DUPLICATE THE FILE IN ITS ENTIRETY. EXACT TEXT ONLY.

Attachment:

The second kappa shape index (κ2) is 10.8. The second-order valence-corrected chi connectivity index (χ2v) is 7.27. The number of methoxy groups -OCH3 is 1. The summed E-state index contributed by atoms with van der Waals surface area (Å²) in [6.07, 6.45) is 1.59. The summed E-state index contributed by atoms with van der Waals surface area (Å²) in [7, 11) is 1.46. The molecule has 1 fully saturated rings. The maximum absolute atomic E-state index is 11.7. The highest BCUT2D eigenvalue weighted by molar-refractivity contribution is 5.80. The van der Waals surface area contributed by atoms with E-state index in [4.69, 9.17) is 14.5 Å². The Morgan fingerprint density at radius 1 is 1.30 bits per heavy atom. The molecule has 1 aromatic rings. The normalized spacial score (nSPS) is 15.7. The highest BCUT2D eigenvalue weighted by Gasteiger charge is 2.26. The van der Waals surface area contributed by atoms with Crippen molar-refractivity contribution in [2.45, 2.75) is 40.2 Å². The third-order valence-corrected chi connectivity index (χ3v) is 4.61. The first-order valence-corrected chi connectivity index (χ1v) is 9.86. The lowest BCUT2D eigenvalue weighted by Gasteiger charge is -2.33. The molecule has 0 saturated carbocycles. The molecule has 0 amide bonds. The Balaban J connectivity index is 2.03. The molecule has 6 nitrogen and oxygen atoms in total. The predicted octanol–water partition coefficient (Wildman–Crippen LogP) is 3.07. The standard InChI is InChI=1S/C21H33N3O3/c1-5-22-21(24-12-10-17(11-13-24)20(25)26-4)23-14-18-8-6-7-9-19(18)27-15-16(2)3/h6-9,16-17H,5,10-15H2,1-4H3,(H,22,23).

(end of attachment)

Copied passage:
The second kappa shape index (κ2) is 10.8. The second-order valence-corrected chi connectivity index (χ2v) is 7.27. The number of methoxy groups -OCH3 is 1. The summed E-state index contributed by atoms with van der Waals surface area (Å²) in [6.07, 6.45) is 1.59. The summed E-state index contributed by atoms with van der Waals surface area (Å²) in [7, 11) is 1.46. The molecule has 1 fully saturated rings. The maximum absolute atomic E-state index is 11.7. The highest BCUT2D eigenvalue weighted by molar-refractivity contribution is 5.80. The van der Waals surface area contributed by atoms with E-state index in [4.69, 9.17) is 14.5 Å². The Morgan fingerprint density at radius 1 is 1.30 bits per heavy atom. The molecule has 1 aromatic rings. The normalized spacial score (nSPS) is 15.7. The highest BCUT2D eigenvalue weighted by Gasteiger charge is 2.26. The van der Waals surface area contributed by atoms with Crippen molar-refractivity contribution in [2.45, 2.75) is 40.2 Å². The third-order valence-corrected chi connectivity index (χ3v) is 4.61. The first-order valence-corrected chi connectivity index (χ1v) is 9.86. The lowest BCUT2D eigenvalue weighted by Gasteiger charge is -2.33. The molecule has 0 saturated carbocycles. The molecule has 0 amide bonds. The Balaban J connectivity index is 2.03. The molecule has 6 nitrogen and oxygen atoms in total. The predicted octanol–water partition coefficient (Wildman–Crippen LogP) is 3.07. The standard InChI is InChI=1S/C21H33N3O3/c1-5-22-21(24-12-10-17(11-13-24)20(25)26-4)23-14-18-8-6-7-9-19(18)27-15-16(2)3/h6-9,16-17H,5,10-15H2,1-4H3,(H,22,23).